Second, our solution adds additional security to BitTorrent's bootstrapping mechanism. In BitTorrent, peers optimistically unchoke new participants, sending them pieces without requiring anything in return, to introduce them into the system. BitThief [24] exploits this by pretending not to be able to make progress [35]. However, such artifice is not possible with TrInc since with it a peer cannot hide the rate at which he is downloading pieces.

Note, however, that what we propose is not a complete solution to problems with bootstrapping. Even with TrInc-enabled BitTorrent, a peer can steal a single piece from each other peer. Our goal of applying TrInc here is to ensure truthfulness in long-lived peerings, which (surprisingly) does not arise automatically.

5.5  Other applications

We see many other potential applications for TrInc. We briefly described three such apps in Section 2.1: simultaneous-turn games, electronic currency, and elections. Here, we detail several others:

Secure DNS is intended to protect the integrity of the Internet domain name system. One identified threat [6] is that a resolving name server could be compromised and forge incorrect responses. The official solution to this threat is data origin identification in the DNS Security Extensions (DNSSEC), which uses public-key signatures to authenticate name updates. However, this solution does not address a threat in which the compromised name server replies to a query with out-of-date data, which would still bear a valid signature. Modifying DNSSEC with TrInc could address this problem by preventing the resolving name server from equivocating about whether it has received an update. Once it acknowledges receipt to the authoritative name server, it can no longer pretend it has not received the update.

Secure Origin BGP (soBGP) [44] is intended to protect the integrity of Internet routing updates. Like DNSSEC, soBGP uses public-key signatures to authenticate updates. Also like DNSSEC, soBGP is vulnerable to a threat in which a compromised router advertises out-of-date routes, which would still bear valid signatures. TrInc could address this problem by preventing a router from equivocating about whether it has received a routing update.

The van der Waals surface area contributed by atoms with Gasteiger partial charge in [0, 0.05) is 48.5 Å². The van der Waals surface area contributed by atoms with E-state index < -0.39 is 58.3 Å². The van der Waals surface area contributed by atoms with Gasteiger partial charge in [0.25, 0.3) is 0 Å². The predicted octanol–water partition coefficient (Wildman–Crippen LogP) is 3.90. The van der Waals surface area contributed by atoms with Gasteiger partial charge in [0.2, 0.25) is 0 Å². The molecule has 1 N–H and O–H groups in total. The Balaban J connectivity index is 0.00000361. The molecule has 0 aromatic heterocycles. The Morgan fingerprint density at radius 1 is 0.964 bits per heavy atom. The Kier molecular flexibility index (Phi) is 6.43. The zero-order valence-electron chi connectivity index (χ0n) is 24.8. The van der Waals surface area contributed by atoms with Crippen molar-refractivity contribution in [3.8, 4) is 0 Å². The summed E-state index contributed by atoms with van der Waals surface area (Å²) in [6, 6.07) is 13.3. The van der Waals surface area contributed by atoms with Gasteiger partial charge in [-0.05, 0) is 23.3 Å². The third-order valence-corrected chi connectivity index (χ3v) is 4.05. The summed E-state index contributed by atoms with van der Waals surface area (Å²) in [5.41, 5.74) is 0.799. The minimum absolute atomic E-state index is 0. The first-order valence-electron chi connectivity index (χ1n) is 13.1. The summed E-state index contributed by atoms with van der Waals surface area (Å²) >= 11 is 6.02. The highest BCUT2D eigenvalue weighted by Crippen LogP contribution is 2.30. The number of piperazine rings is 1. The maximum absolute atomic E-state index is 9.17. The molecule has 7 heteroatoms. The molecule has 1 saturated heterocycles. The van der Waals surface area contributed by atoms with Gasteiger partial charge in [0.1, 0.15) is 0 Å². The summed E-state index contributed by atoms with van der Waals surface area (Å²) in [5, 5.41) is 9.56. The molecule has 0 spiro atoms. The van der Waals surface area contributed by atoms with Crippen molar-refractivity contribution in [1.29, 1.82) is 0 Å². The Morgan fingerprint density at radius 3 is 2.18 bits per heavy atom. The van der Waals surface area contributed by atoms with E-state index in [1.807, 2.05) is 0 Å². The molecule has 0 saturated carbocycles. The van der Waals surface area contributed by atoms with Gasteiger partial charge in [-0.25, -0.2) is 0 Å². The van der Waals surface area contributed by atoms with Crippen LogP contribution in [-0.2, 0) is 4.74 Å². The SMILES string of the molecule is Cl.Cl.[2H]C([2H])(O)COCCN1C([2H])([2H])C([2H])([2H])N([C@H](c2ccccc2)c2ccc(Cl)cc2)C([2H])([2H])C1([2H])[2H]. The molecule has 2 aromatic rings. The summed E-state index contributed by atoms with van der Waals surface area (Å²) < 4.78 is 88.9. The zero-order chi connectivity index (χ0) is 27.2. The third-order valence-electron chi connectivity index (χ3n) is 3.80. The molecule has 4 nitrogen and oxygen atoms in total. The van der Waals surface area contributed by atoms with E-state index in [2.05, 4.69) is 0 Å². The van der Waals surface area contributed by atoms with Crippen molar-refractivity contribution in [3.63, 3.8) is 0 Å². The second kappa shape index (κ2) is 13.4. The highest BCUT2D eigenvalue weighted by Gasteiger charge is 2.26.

Distributed hash tables (DHTs), such as Chord [37], Bamboo [33], and Kademlia [27], are vulnerable to misbehaving nodes. In particular, a node can lie about which region of the keyspace it is responsible for. As nodes join and leave the DHT, these regions of responsibility change (sometimes quite rapidly [33]) in response to reconfiguration messages. A node can equivocate about whether it has received a particular message, which may allow it to claim responsibility for a region of the keyspace it does not own. TrInc could be used to prevent this equivocation.

Version control systems, such as CVS [41] and Subversion [29] are often run on remote servers. Thus, they are vulnerable to a threat model in which the server presents different views of the repository to different clients. Although this threat could be addressed at the block-store level [22], it might be more efficient to address it at the application level, in which case TrInc could prevent this equivocation.

Distributed auctions [42] are vulnerable to cheating participants. A bidder can try to manipulate others' bids by equivocating about the value of his current bid. An auctioneer can try to manipulate the bidding by equivocating about her reserve price for a particular auction. TrInc could protect against both of these classes of cheating, by preventing both bidders and auctioneers from equivocating.

Leader election protocols [25] rely on a quorum of participants to agree on a choice of leader. For a quorum of size q, it can legitimately happen that two groups of size q−1 will nominate different leaders. In this case, one participant can equivocate about which leader to nominate, causing the protocol to select two leaders concurrently. TrInc could be used to prevent this equivocation.